Data from Strands 1 and 2 will be brought together in Strand 3 (Performance) to create a ‘new’ social documentary performance and associated exhibition, which will take place at the New Vic Theatre in July 2012, and will also be toured around local schools and community centres. An intergenerational group of actors will be recruited for this Strand, including members of the New Vic Youth Theatre and some of the older people interviewed for Strand 2, and the group will work together with the research team to develop the new documentary. We will evaluate this production process, exploring how members of the group perceive each other, ageing, and their roles in, and perspectives on, ‘community’; and what involvement in such creative activity means for ‘ageing well’ and for promoting intergenerational understanding (Murray & Gray, 2008). Strand 3 will also explore arts-based ways of knowing and representing ageing in which research and performance is seen as an iterative, pedagogical and political process (Finley, 2005; Denzin, 2003).

By combining historical and contemporary analysis, literary and social perspectives, and research-led practice (in Strand 3), this project design aims to capture the dynamic ways in which ‘the time and the place of our ageing’ (Ray, 2007) has been understood and represented, and how this connects with the meanings older people now make of the experience of growing older, both individually and socially (Cole and Sierpina, 2006).

Preliminary Analysis of Strand 2 Interviews

We are currently conducting archival and qualitative research simultaneously, and will start developing our own production in summer 2011. Following preliminary analysis of the qualitative interviews using NVivo, we have drawn out four key themes which we will explore further as the project progresses.

Transitions

The interviews have suggested the important role theatre can play in times of transition in later life – particularly in relation to retirement and widowhood. Many of the theatre volunteers we have interviewed are widowed women who either started volunteering or became more involved with the theatre after becoming widowed. Widows have talked about the theatre as a ‘lifeline’ and have mentioned the ‘camaraderie’, ‘security’ and sense of ‘home’ it provides. Volunteering can provide a new kind of beginning, enabling widows to negotiate their shifting identities, giving them confidence to pursue their interests on their own, while also developing and broadening social networks.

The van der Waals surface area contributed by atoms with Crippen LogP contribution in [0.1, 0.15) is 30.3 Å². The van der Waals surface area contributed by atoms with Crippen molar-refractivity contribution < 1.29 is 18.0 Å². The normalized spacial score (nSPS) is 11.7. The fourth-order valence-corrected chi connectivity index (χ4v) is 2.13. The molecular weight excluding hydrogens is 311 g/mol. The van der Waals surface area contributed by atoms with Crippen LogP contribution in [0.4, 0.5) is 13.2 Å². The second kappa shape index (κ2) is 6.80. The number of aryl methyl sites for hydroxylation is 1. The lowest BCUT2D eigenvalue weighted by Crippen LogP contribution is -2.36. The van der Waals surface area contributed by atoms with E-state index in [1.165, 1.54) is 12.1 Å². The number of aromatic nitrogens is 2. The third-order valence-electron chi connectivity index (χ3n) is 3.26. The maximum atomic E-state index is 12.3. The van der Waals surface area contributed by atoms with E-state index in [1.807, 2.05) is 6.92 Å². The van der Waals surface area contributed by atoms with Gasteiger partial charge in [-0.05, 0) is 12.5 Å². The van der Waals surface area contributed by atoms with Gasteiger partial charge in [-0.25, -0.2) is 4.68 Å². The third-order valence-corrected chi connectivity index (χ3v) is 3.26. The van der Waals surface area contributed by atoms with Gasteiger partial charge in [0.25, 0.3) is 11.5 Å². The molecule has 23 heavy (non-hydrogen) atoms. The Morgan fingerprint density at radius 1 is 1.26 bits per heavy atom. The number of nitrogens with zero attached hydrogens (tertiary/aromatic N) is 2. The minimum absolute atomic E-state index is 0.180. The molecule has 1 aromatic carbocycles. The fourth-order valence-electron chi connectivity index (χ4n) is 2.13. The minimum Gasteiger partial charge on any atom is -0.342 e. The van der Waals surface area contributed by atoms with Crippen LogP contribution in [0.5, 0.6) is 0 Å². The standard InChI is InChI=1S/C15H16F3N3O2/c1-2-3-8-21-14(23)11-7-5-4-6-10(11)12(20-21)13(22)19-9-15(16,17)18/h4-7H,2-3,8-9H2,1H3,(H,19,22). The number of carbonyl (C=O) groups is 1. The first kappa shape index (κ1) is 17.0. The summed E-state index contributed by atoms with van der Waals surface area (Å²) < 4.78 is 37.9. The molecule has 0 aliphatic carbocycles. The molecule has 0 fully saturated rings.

Retirement also marks a critical change in many people’s involvement in the theatre. The theatre really comes alive for some long standing audience members following retirement, when they increasingly participate in its social and cultural life. Interviewees have talked about becoming ‘entangled’ or ‘caught up’ in the life of the theatre, as they pursue and develop what has often been a lifelong interest in theatre and the arts. This can also produce a sense of continuity in people’s lives – continuing to be ‘active’ and continuing self-worth and value.

The Vic documentaries focused strongly on change in North Staffordshire and within the lives of individuals and families, particularly relating to important local industries such as the Potteries, steelworks, and coal mines. One of our next tasks is to explore how ‘transition’ and change have been represented and experienced historically, through analysis of the documentary materials, and to compare this with contemporary representations of transition in our interviews.

Sociality and Intimacy

Interviewees have signalled the importance of the ‘social occasion’ of going to the theatre, which is particularly valued by those who live alone or are widowed, and can enable people to maintain or develop social networks. Importantly, the theatre is also seen as a place where people feel ‘comfortable’ or ‘safe’ to visit on their own. The sense of intimacy produced by theatre in the round has been frequently mentioned, and interviewees have talked about their feeling of ‘becoming part of’ or ‘involved’ with what is happening on stage. The Vic has also been described as ‘homely’ or ‘like coming home’ and this sense of belonging, reflected in the intimate staging of the round, has led us to explore the idea of the New Vic as a space of ‘public intimacy’.